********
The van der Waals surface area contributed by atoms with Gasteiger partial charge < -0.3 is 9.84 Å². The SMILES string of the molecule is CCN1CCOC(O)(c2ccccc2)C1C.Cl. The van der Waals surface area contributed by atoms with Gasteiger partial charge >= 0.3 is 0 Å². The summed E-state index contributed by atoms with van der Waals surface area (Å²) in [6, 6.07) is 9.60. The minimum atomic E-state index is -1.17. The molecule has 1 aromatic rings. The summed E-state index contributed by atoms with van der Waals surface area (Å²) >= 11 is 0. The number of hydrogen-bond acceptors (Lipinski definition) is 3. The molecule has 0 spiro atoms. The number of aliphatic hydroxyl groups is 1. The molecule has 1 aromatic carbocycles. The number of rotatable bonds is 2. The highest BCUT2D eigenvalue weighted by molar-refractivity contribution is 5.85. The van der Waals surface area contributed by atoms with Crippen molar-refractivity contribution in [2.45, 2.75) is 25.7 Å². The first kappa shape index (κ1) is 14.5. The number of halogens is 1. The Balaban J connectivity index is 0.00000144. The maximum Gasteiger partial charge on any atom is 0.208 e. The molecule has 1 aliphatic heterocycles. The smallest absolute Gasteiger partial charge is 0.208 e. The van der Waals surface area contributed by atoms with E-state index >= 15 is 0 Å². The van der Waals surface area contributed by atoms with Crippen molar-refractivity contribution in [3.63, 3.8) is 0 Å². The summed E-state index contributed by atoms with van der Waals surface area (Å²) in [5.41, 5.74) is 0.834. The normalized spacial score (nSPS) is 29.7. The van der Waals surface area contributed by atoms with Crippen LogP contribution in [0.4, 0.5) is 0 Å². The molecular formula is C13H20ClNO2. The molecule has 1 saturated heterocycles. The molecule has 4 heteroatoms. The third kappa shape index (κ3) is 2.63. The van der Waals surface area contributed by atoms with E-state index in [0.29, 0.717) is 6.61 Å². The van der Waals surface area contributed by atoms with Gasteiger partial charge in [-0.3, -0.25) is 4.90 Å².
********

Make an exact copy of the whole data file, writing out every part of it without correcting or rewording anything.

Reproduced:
The van der Waals surface area contributed by atoms with Gasteiger partial charge < -0.3 is 9.84 Å². The SMILES string of the molecule is CCN1CCOC(O)(c2ccccc2)C1C.Cl. The van der Waals surface area contributed by atoms with Gasteiger partial charge >= 0.3 is 0 Å². The summed E-state index contributed by atoms with van der Waals surface area (Å²) in [6, 6.07) is 9.60. The minimum atomic E-state index is -1.17. The molecule has 1 aromatic rings. The summed E-state index contributed by atoms with van der Waals surface area (Å²) >= 11 is 0. The number of hydrogen-bond acceptors (Lipinski definition) is 3. The molecule has 0 spiro atoms. The number of aliphatic hydroxyl groups is 1. The molecule has 1 aromatic carbocycles. The number of rotatable bonds is 2. The highest BCUT2D eigenvalue weighted by molar-refractivity contribution is 5.85. The van der Waals surface area contributed by atoms with Crippen molar-refractivity contribution in [2.45, 2.75) is 25.7 Å². The first kappa shape index (κ1) is 14.5. The number of halogens is 1. The Balaban J connectivity index is 0.00000144. The maximum Gasteiger partial charge on any atom is 0.208 e. The molecule has 1 aliphatic heterocycles. The smallest absolute Gasteiger partial charge is 0.208 e. The van der Waals surface area contributed by atoms with E-state index >= 15 is 0 Å². The van der Waals surface area contributed by atoms with Crippen molar-refractivity contribution in [3.63, 3.8) is 0 Å². The summed E-state index contributed by atoms with van der Waals surface area (Å²) in [5.41, 5.74) is 0.834. The normalized spacial score (nSPS) is 29.7. The van der Waals surface area contributed by atoms with Crippen LogP contribution in [0.4, 0.5) is 0 Å². The molecular formula is C13H20ClNO2. The molecule has 1 saturated heterocycles. The molecule has 4 heteroatoms. The third kappa shape index (κ3) is 2.63. The van der Waals surface area contributed by atoms with E-state index in [0.29, 0.717) is 6.61 Å². The van der Waals surface area contributed by atoms with Gasteiger partial charge in [-0.3, -0.25) is 4.90 Å².